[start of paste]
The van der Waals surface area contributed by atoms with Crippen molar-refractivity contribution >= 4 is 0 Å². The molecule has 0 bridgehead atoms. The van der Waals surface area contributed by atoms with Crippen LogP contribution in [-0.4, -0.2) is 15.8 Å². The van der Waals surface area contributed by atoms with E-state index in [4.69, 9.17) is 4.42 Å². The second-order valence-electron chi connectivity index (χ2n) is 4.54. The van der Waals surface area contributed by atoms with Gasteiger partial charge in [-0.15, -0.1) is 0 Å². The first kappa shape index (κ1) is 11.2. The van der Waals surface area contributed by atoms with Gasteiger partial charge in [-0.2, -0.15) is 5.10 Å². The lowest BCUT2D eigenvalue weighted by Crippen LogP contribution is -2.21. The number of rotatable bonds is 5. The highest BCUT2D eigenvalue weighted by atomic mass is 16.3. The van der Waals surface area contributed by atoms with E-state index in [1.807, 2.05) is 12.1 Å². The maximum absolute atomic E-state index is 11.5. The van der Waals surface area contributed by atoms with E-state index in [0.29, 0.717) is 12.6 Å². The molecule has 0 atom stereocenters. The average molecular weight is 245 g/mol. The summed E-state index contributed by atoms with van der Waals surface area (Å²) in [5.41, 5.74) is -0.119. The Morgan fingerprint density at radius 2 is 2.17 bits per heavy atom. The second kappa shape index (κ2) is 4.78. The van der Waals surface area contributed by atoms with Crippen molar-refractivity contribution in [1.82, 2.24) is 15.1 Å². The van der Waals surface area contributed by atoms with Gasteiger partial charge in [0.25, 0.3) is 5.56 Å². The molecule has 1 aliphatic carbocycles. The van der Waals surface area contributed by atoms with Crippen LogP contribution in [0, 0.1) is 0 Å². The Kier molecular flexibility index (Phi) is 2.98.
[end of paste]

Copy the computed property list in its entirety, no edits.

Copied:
The van der Waals surface area contributed by atoms with Crippen molar-refractivity contribution >= 4 is 0 Å². The molecule has 0 bridgehead atoms. The van der Waals surface area contributed by atoms with Crippen LogP contribution in [-0.4, -0.2) is 15.8 Å². The van der Waals surface area contributed by atoms with E-state index in [4.69, 9.17) is 4.42 Å². The second-order valence-electron chi connectivity index (χ2n) is 4.54. The van der Waals surface area contributed by atoms with Gasteiger partial charge in [-0.15, -0.1) is 0 Å². The first kappa shape index (κ1) is 11.2. The van der Waals surface area contributed by atoms with Gasteiger partial charge in [-0.2, -0.15) is 5.10 Å². The lowest BCUT2D eigenvalue weighted by Crippen LogP contribution is -2.21. The number of rotatable bonds is 5. The highest BCUT2D eigenvalue weighted by atomic mass is 16.3. The van der Waals surface area contributed by atoms with E-state index in [1.807, 2.05) is 12.1 Å². The maximum absolute atomic E-state index is 11.5. The van der Waals surface area contributed by atoms with E-state index in [0.29, 0.717) is 12.6 Å². The molecule has 0 atom stereocenters. The average molecular weight is 245 g/mol. The summed E-state index contributed by atoms with van der Waals surface area (Å²) in [5.41, 5.74) is -0.119. The Morgan fingerprint density at radius 2 is 2.17 bits per heavy atom. The second kappa shape index (κ2) is 4.78. The van der Waals surface area contributed by atoms with Crippen molar-refractivity contribution in [1.82, 2.24) is 15.1 Å². The van der Waals surface area contributed by atoms with Gasteiger partial charge in [0.25, 0.3) is 5.56 Å². The molecule has 1 aliphatic carbocycles. The van der Waals surface area contributed by atoms with Crippen LogP contribution in [0, 0.1) is 0 Å². The Kier molecular flexibility index (Phi) is 2.98.